As for Android, I downloaded and installed the Android Studio Beta (free) from developer.android.com after watching a live demo of how quick and easy it is to get something up and running, even including features like Bluetooth Low Energy connectivity.

    For version control, sadly, I use Dropbox...primarily for backup and syncing project files between multiple computers, however it also does very primitive historical file snapshots -- all for free. (notice a trend here?)

    To decompress, I've found great joy in vegetable gardening. There's nothing like working dirt to rejuvenate the spirit -- almost like we were made that way.

    On what sort of programming projects are you working?

    ReplyDelete
  5. Presently most of the development work I'm doing are ASP.NET web applications with the guts done in C#. I'm most comfortable with the C-like languages, and C# has been a pleasant experience.

    For version control I'm using Microsoft Visual SourceSafe, as it directly integrates with the Visual Studio IDE.

    ReplyDelete
  6. I gave up on the ms dev platform a long time ago. The development world is decidedly moving away from proprietary software to open source (i.e., a service based business model based on components whose development costs are shared across many companies and individuals).

    Scala is quickly surpassing Java as the language of choice. It writes the same byte codes and as such you can call most/if not all of the java based components available. It is extremely concise, has superb collections lib, and lots more.

    I use sbt (simple build tool) for building the scala components. With the eclipse plugin to sbt, you can generate projects for an eclipse that has the scala plugin installed. This allows one to build the system in sbt on system x, build the same system on system y in eclipse, run the system x system with debug options and remotely attach with the eclipse based system on system y for detailed debugging.

    We have recently converted from svn to git (using github.com to host our source). Check out github. LOTS AND LOTS of projects there.

    When the byte codes can't be interpreted fast enough, c++. We have some projects like this where aspects will be likely be recast from the byte code interpreter of the java jvm to a more hard core implementation of c++ based components. *nix offers g++ which is more than satisfactory for most purposes. If you write systems where you need to unroll your loops and avail yourself of parallel instructions in the newer compilers, I am told that the pre-eminent cpu vendor's compiler is quite good.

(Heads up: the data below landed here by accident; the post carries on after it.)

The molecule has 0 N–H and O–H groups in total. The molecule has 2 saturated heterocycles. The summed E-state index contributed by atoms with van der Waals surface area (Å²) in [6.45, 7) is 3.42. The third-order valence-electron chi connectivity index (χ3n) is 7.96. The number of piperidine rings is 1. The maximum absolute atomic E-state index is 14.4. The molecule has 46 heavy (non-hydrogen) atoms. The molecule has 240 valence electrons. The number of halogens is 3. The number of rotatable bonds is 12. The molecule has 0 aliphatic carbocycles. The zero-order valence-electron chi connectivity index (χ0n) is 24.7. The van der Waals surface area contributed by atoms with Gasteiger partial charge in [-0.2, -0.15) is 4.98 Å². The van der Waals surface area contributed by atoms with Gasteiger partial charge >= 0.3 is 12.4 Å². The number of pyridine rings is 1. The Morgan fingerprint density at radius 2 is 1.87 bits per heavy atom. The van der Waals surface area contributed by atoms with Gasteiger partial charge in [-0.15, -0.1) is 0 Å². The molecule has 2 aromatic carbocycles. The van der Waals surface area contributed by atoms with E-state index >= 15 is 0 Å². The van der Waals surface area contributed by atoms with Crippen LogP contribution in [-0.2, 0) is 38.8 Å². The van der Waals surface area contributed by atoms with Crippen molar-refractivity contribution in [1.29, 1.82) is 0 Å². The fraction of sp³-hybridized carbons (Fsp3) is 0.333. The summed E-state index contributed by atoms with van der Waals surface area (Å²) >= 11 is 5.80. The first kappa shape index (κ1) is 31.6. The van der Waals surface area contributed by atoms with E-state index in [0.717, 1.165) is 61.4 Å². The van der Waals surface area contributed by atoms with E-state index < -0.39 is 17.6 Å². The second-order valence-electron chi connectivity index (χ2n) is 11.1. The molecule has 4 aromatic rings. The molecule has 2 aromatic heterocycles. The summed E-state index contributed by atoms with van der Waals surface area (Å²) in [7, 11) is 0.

To decompress, I read blogs like yours and Ms B's and of course the Good Book. It is particularly useful to remind me that my travails are minimal compared to what is to come. An occasional beer also helps.


    ReplyDelete
  7. Sir, I have long maintained that air conditioning and heating should be banned in D.C. Then the law makers and breakers couldn't be there and do the amount of mischief they do now.

    ReplyDelete
  8. Here in Montana, our legislature only meets every _other_ year. Works much better that way.

    ReplyDelete
  9. Jeter deserves his accolades, but there has been a down side. This year has been "Derek Jeter and the Yankees". No team can envision itself as a backdrop to The Bigger Drama and do well.

    ReplyDelete
  10. What ΛΕΟΝΙΔΑΣ said. Convert all your music to MP3. If you have enough storage, you can rip your CDs to a lossless format, and then convert those to mp3s for portability.

    Languages? - depends entirely on what I need to do. scala is nice, C# is like java but with the worst inconsistencies rubbed off.

    Development suites? - http://www.jetbrains.com/ - these guys tend to make highly rated development environments. Try their free version and see if it works for you.

    Debugging and analysis tools? - see above

    Source code and version control systems? - Mercurial, Git, Subversion in that order. I like the simplicity of Mercurial.

    Ways to “decompress” from an arduous session at the keyboard? - I find that several hours of randori a few times a week does wonders, that and playing with my cats.

    ReplyDelete

Comments are moderated. I am entirely arbitrary about what I allow to appear here. Toss me a bomb and I might just toss it back with interest. You have been warned.